- not wanting to appear flaky or irresponsible
- an aversion to conflict
- wanting people to like us
- feeling like we need to over-perform in order to earn respect.
The truth is all of these reasons are valid, and most of us are a mixture of altruistic and self-protective. Regardless of your motives, being responsible, committed, and aware of how your actions affect others are admirable qualities. But, these qualities can also get extreme. When you work too hard to keep everyone else happy you risk:
- leading other people on, only to let them down later
- stretching yourself beyond your limitations
- enabling others instead of empowering them
- making promises you can’t follow through on
- keeping your loved ones from lessons God has for them.
In short, it’s incredibly important to balance your responsibility to other people with a deep sense of responsibility to the parts of your own soul in need. It’s not only good for you; it’s good for other people.
Even God disappoints people.
In his beautiful book, The Lion, The Witch, and The Wardrobe C.S. Lewis suggests that Jesus, represented by a lion in the character of Aslan, is good, but not necessarily safe. There is a sense in which Aslan’s ways are sometimes mysterious—even disappointing—to those who love him. If you read the Gospels, you see this to be true. Jesus disappointed his followers frequently (John 11:2-6; Luke 7:19; Luke 24:21.) Perhaps the biggest disappointment was that he didn’t overthrow the political powers in the way many of his followers had hoped. Instead, he allowed himself to be taken and crucified by them. Can you imagine the disappointment Jesus’s friends and followers felt at that moment? They had pinned their hopes on this man. Disappointment had to be heavy.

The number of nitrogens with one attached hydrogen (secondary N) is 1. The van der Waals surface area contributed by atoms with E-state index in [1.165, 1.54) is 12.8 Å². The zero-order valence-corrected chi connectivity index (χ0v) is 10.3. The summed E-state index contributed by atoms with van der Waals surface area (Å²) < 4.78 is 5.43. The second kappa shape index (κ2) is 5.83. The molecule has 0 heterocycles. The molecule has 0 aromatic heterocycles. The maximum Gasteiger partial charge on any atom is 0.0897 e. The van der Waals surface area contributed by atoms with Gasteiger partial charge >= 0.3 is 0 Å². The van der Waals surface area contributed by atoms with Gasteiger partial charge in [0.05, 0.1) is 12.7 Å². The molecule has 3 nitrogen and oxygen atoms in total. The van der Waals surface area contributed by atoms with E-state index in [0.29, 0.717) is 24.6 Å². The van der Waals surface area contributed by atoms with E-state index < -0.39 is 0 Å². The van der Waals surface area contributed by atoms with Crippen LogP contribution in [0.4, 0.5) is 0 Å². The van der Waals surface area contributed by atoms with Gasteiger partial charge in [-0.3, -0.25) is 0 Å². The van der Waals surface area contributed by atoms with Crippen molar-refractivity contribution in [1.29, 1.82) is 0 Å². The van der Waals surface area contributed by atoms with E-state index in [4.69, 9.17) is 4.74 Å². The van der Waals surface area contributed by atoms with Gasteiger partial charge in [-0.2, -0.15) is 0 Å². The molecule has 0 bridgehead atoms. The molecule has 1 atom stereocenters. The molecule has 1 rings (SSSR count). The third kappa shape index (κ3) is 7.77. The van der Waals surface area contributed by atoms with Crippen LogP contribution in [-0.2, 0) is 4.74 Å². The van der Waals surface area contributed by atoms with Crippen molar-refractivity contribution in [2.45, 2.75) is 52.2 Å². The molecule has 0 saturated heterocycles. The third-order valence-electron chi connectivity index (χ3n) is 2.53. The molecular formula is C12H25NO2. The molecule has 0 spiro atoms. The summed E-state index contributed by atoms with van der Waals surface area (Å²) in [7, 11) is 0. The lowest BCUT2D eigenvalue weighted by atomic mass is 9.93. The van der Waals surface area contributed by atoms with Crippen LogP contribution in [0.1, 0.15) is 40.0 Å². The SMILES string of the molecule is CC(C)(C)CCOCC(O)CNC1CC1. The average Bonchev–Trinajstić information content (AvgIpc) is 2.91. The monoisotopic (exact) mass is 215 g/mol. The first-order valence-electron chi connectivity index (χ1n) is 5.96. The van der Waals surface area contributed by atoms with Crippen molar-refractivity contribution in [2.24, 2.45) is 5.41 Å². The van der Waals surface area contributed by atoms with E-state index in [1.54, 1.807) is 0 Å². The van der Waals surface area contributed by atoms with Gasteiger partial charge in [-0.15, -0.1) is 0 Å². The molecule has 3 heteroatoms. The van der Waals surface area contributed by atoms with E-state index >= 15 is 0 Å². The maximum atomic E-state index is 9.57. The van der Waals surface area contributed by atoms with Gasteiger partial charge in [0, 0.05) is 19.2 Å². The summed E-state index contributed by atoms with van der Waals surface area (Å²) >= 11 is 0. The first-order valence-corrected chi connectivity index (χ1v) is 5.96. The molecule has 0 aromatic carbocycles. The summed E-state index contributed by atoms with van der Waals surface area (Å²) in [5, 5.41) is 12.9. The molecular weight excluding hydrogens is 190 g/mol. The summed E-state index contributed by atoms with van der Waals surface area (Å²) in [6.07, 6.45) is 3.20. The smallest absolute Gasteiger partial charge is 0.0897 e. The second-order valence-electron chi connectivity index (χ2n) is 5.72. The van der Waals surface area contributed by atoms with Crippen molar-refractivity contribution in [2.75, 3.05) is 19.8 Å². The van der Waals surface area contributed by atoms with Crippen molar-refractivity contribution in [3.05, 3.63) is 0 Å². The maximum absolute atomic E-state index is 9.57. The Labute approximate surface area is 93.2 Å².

Jesus didn’t always act in the way that his followers wanted. But, here’s the key: Jesus always acted out of a commitment to a Higher Good.
Jesus didn’t disappoint people because he was selfish. He disappointed people because he understood a much bigger picture than his followers did. He understood how important it was to:
- stay focused on what God wanted, not on pleasing other people.
- stay true to his calling, not on temporary distractions.
- focus on the long-game, not providing instant gratification.
There is a lesson here for us.
To live as Jesus did, you will have to face your fear of disappointing others.